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German Balkenkreuz

Germany's Maus heavy tank


Dragon Armor, 60137:
Dragon Armor 60137 German Maus Diecast Model

Dragon Armor, 60154:
Dragon Armor 60154 Maus Diecast Model
Dragon Armor, 60156:
Dragon Armor 60156 Maus Diecast Model

Dragon Armor, 60157:
Dragon Armor 60157 Maus Diecast Model
Dragon Armor, 60167:
Dragon Armor 60167 Maus Diecast Model

Dragon Armor, 60168:
Dragon Armor 60168 Maus Diecast Model
Dragon Armor, 60170:
Dragon Armor 60168 Maus Diecast Model

Dragon Armor, 60324:
Dragon 60324 1/72 Diecast Armor, German Maus


On June 8, 1942, Dr. Ferdinand Porsche was asked, by Hitler, to work on a new heavy tank design.4,5 It was to carry a 128 mm or 150 mm gun in the turret with a 75 mm coaxial gun. Porsche was the head of the German Tank Commission and advocated super heavy tanks. The tank was first referred to as the Mammut (Mammoth) and given project Porsche Type 205.5,6 Since the request was made verbally it never received a V.K. number.5

Alkett began assembly of the tank on August 1, 1943. Krupp supplied the hull in the middle of September 1943. The name was changed to Maus and was first run at Alkett on December 23, 1943. The tank was then sent to Böblingen (near Stuttgart) on January 10, 1944, for extensive tests. There were some problems with the suspension but the trials went rather successfully.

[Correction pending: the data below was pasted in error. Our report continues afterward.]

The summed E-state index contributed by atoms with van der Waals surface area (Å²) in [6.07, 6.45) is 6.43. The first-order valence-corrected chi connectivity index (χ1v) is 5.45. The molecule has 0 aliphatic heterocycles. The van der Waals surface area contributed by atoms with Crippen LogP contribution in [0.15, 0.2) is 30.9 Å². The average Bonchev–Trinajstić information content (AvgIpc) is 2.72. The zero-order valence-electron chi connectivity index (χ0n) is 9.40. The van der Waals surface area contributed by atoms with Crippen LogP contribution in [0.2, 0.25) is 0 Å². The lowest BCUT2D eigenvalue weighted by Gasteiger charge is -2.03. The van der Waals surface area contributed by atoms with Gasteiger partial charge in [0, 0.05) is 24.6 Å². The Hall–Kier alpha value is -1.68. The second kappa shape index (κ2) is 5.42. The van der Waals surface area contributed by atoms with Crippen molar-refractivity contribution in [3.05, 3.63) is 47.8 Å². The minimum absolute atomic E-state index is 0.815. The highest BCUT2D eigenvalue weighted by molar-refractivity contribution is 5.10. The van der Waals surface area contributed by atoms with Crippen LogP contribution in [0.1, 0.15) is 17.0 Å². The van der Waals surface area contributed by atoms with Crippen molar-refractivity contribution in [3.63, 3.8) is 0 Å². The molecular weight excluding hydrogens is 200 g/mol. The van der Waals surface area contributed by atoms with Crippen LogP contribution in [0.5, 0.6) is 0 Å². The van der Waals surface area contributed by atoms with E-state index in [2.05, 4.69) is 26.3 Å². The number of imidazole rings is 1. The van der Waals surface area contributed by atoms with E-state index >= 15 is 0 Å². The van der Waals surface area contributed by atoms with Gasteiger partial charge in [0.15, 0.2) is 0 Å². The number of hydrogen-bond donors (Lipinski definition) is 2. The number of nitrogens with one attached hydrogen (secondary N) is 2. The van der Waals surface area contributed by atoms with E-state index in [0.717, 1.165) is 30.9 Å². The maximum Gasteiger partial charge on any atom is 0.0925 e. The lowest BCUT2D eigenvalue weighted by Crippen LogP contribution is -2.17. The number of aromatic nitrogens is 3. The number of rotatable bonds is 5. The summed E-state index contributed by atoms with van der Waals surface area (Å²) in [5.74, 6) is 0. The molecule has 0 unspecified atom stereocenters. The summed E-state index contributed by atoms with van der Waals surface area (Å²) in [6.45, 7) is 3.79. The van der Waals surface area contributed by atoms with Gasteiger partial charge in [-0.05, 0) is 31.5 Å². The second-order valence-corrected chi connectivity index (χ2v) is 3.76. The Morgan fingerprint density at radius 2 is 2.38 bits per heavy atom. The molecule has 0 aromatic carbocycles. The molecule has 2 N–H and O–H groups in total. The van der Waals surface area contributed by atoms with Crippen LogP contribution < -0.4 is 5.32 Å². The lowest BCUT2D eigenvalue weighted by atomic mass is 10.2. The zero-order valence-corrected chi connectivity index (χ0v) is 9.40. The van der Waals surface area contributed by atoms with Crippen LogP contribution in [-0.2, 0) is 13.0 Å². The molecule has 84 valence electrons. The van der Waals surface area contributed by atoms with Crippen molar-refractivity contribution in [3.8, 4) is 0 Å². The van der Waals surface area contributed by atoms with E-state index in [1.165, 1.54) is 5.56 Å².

Hitler then ordered that the tank had to be completed by June 1944. On June 9, 1944, the turret was fitted to the tank. At the beginning of October the Maus was then sent to the proving grounds at Kummersdorf. A 2nd prototype was sent to Kummersdorf before trials were completed. This one had a different engine and considerable trouble. There were approximately 9 prototypes in various phases of completion when the war ended.

Electrical equipment came from Siemens-Schuckert and the engine was from Daimler-Benz. Tracks were supplied by Altmärkische Kettenfabrik. Armor came from Krupp, and the assembly was done by Alkett.

The Maus would have needed special rail cars designed for it's transport. Although it couldn't cross any bridges it would have been made to submerge for river crossings.